When Painting Met Photography Discover 5 artists who blurred the boundaries between painting and photography

The arrival of photography changed the course of painting forever

With Capturing the Moment open at Tate Modern, we look closer at artists who used the brush and the lens to transform art as we know it.

Pauline Boty: Painting and photography collide in pop art

The pop art movement exploded in the 1960s and many painters like Pauline Boty, Andy Warhol and Richard Hamilton started to explore this exciting new form of art. Inspired by popular culture, they looked at everything from Hollywood movies to advertising, paparazzi photos and television, to create images bursting with colour and energy. Boty used pop art to explore gender roles. In Portrait of Derek Marlowe with Unknown Ladies (1962–3), Marlowe, an English writer and painter, is relaxed and at ease in a pose typical in celebrity photographs at the time. The cut-off faces of the women are inspired by Marilyn Monroe – one of the most photographed women in the world.

Jeff Wall: Constructing photos like paintings

Jeff Wall A Sudden Gust of Wind (after Hokusai) 1993 Tate Purchased with assistance from the Patrons of New Art through the Tate Gallery Foundation and from the Art Fund 1995 © Jeff Wall

Jeff Wall is celebrated for his signature large-scale photographs on lightboxes. Trained in art history, he is a member of a group of artists known as the Vancouver School. A Sudden Gust of Wind (After Hokusai) (1993) is a vivid snapshot of ordinary life with four animated figures frozen, caught suddenly in a sweeping gust of wind. However, the photo is carefully staged. Wall took photos of actors on windy days and collaged and digitally superimposed parts of the image together, like the carefully placed sheets of paper blowing through the air.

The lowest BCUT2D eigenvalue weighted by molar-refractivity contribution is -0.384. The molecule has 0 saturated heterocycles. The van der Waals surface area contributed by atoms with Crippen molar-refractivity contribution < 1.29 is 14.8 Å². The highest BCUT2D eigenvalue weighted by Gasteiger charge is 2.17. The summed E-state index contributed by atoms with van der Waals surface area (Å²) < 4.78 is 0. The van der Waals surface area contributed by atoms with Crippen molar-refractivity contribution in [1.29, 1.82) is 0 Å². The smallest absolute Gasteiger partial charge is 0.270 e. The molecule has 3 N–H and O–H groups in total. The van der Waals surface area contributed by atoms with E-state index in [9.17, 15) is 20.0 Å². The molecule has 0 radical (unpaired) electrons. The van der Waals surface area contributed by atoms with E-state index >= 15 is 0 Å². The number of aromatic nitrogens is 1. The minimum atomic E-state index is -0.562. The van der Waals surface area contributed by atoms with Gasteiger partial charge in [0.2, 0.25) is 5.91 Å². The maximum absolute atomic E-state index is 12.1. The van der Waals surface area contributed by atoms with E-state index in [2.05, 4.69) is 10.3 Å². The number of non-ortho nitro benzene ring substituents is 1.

‘Part of the poetry of traditional painting is the way it created an illusion that the painting depicted a single moment. In photography, there is always an actual moment – the moment the shutter is released' – Jeff Wall

Lorna Simpson: The digital age of painting

Many artists look at media from the past to create timely artwork that reflects the world today. Lorna Simpson uses multimedia to highlight issues from racism to international conflicts in the news. In Then and Now (2016), Simpson takes a photo from the Detroit riots in 1967 to create a screen-printed panel of images of police and protesters. In her artwork, the protesters notably appear powerless, covered in burnt-out foreboding dark shadows. Simpson made this piece when similar acts of rebellion were happening in the US – mirroring the riots that took place 50 years before.

Gerhard Richter: Capturing time on canvas

Two candles lit against a plain white background

Gerhard Richter, Two Candles, 1982. Yageo Foundation Collection © Gerhard Richter 2022 (0153)

Photorealism started in the late 1960s. This is when artists tried to make their paintings as detailed and realistic as photographs. Artists like Gerhard Richter were inspired by history, media and memory and skilfully created paintings that look just like vivid copies of photographs. In rich photopaintings like Two Candles (1982), Richter uses painting to capture a fleeting moment of time on canvas forever – before the candles burn out.

Hiroshi Sugimoto: Photography as painting

Hiroshi Sugimoto Tyrrhenian Sea, Conca 1994 YAGEO Foundation Collection, Taiwan © Hiroshi Sugimoto

Hiroshi Sugimoto is a photographer with a painter's eye. His works are ‘time-capsules’ of pictures on film. For Seascapes (1993) he uses a ‘time exposed’ technique to showcase the still beauty of the sea. This series features 220 black-and-white photographs taken over 30 years in different places all around the world. The works are captivating; strong and fragile with vast bold ocean views set against delicate cloudless skies. ‘Every time I view the sea, I feel a calming sense of security, as if visiting my ancestral home; I embark on a voyage of seeing.’

Capturing The Moment is on at Tate Modern until 28 April 2024.